Moonlight: Film Review


When I first saw Moonlight in September, I was blown away but I thought it was too small to get awards recognition so I’m very happy that it has. It is one important and powerful coming-of-age type tale.

The film follows Chiron through three stages of his life which are marked by chapters titled by his name, or nickname, during that time period. Alex Hibbert plays young Chiron, known as “Little”, who befriends drug dealer Juan (Mahershela Ali) and his partner Teresa (Janelle Monae, in her feature debut), who help him out and give him food and shelter when his drug addict mother (Naomie Harris) fails to.

Next is high school age Chiron, played Ashton Saunders, who is bullied in school for being weak and experiences his first sexual encounter with his childhood friend Kevin (Jharrel Jerome). In the last chapter, Chiron (now Trevante Rhodes) goes by Black, and deals drugs and dresses like a rapper with bling and grills – and he reconnects with Kevin (Andre Holland) after years apart.

Director Barry Jenkins brings us the kind of movie that makes you marvel at how life works out and kinda comes full circle. You would never expect Chiron to deal drugs knowing how his mum was, but circumstances lead that to happen. He acts like he’s gangster but he’s still the timid kid inside and he’s struggling with his sexuality. All the boys’ performances were incredible but Rhodes’ made me so emotional. Seeing how affected he is by his past while trying to put on this cool front is just so sad. His performance was fantastic and the tension between him and Holland is so palpable, you could cut it with a knife.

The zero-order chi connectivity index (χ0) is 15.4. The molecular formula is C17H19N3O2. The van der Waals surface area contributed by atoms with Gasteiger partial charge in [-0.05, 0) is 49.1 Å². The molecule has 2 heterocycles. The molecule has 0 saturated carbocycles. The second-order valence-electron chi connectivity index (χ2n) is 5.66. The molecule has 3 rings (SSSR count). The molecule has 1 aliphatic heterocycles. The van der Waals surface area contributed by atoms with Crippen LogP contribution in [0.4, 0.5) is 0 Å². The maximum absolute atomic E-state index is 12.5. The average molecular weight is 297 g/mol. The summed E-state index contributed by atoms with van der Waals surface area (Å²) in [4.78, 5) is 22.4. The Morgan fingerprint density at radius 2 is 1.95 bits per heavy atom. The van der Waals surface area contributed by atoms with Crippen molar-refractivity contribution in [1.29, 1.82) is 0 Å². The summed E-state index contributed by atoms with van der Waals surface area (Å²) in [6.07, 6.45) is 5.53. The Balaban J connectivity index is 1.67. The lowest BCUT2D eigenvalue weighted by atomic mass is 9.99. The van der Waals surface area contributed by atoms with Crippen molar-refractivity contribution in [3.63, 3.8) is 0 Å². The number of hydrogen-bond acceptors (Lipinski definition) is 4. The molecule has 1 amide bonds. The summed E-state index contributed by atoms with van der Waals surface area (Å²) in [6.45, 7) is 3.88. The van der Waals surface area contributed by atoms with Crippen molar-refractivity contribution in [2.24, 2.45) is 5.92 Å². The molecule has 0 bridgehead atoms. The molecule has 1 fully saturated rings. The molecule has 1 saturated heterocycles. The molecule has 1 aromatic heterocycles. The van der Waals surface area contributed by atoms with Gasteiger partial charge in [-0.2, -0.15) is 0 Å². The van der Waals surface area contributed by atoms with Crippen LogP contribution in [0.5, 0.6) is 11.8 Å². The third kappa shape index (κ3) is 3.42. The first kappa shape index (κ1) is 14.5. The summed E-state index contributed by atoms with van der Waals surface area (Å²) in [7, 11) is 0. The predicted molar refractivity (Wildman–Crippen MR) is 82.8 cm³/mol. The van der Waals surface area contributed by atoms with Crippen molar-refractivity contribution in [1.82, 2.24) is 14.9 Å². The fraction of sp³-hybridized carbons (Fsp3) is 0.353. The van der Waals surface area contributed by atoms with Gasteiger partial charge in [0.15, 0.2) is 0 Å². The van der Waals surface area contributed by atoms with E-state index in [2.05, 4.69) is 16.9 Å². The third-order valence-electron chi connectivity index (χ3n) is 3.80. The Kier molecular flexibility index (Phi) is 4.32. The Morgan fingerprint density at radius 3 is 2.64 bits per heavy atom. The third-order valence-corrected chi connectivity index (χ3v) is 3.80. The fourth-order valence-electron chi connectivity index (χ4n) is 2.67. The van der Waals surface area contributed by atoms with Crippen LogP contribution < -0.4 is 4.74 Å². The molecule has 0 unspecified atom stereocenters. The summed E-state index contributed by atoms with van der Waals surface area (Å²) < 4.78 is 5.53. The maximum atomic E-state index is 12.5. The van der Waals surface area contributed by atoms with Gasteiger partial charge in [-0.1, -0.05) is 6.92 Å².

With films of this nature, you never really know where it’s gonna go so I was shocked in some moments and it took turns I never expected. It is quite long considering it doesn’t have a massive plot but I loved it all. It’s so rich, heartbreaking and compelling. It also has a gritty and cheap feel, almost as if it’s a documentary. The camera jolts around as it follows the characters but I liked this realism. You felt closer to the characters, especially Chiron and Kevin. Monae makes an impressive debut and I cannot wait to see more acting work from her, and Harris was mean and gross and totally unlikeable as a drug addict so I applaud her for taking on such an ugly role.

I will be amazed if anyone can watch this without getting invested in Chiron’s journey. I certainly couldn’t. Moving stuff.

In cinemas Friday 17th February

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